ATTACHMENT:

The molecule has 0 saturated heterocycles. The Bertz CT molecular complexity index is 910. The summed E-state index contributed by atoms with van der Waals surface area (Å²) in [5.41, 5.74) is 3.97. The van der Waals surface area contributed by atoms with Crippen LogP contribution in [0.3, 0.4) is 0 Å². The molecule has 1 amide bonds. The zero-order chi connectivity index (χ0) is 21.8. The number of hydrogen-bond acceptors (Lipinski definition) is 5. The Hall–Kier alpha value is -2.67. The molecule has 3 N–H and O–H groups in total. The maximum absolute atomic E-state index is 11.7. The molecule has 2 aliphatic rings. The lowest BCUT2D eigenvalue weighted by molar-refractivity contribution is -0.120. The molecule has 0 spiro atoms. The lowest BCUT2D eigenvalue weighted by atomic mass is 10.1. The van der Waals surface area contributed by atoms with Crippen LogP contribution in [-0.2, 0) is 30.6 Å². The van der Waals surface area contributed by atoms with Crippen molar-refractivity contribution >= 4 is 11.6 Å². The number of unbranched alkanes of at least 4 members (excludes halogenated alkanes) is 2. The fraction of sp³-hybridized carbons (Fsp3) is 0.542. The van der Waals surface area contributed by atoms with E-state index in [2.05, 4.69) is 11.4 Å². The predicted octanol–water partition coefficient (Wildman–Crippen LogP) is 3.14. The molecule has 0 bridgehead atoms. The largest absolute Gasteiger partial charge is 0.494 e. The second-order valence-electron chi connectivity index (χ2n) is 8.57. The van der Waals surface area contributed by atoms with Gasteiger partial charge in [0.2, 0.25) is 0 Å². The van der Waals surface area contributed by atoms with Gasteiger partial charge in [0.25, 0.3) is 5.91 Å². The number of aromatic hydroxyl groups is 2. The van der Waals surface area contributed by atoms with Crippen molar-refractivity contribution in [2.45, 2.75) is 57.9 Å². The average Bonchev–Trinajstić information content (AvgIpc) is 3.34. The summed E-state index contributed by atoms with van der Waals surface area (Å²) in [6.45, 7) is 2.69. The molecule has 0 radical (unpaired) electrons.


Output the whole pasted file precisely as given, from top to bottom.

The molecule has 0 saturated heterocycles. The Bertz CT molecular complexity index is 910. The summed E-state index contributed by atoms with van der Waals surface area (Å²) in [5.41, 5.74) is 3.97. The van der Waals surface area contributed by atoms with Crippen LogP contribution in [0.3, 0.4) is 0 Å². The molecule has 1 amide bonds. The zero-order chi connectivity index (χ0) is 21.8. The number of hydrogen-bond acceptors (Lipinski definition) is 5. The Hall–Kier alpha value is -2.67. The molecule has 3 N–H and O–H groups in total. The maximum absolute atomic E-state index is 11.7. The molecule has 2 aliphatic rings. The lowest BCUT2D eigenvalue weighted by molar-refractivity contribution is -0.120. The molecule has 0 spiro atoms. The lowest BCUT2D eigenvalue weighted by atomic mass is 10.1. The van der Waals surface area contributed by atoms with Crippen LogP contribution in [-0.2, 0) is 30.6 Å². The van der Waals surface area contributed by atoms with Crippen molar-refractivity contribution >= 4 is 11.6 Å². The number of unbranched alkanes of at least 4 members (excludes halogenated alkanes) is 2. The fraction of sp³-hybridized carbons (Fsp3) is 0.542. The van der Waals surface area contributed by atoms with E-state index in [2.05, 4.69) is 11.4 Å². The predicted octanol–water partition coefficient (Wildman–Crippen LogP) is 3.14. The molecule has 0 bridgehead atoms. The largest absolute Gasteiger partial charge is 0.494 e. The second-order valence-electron chi connectivity index (χ2n) is 8.57. The van der Waals surface area contributed by atoms with Gasteiger partial charge in [0.2, 0.25) is 0 Å². The van der Waals surface area contributed by atoms with Gasteiger partial charge in [0.25, 0.3) is 5.91 Å². The number of aromatic hydroxyl groups is 2. The van der Waals surface area contributed by atoms with Crippen molar-refractivity contribution in [2.45, 2.75) is 57.9 Å². The average Bonchev–Trinajstić information content (AvgIpc) is 3.34. The summed E-state index contributed by atoms with van der Waals surface area (Å²) in [6.45, 7) is 2.69. The molecule has 0 radical (unpaired) electrons.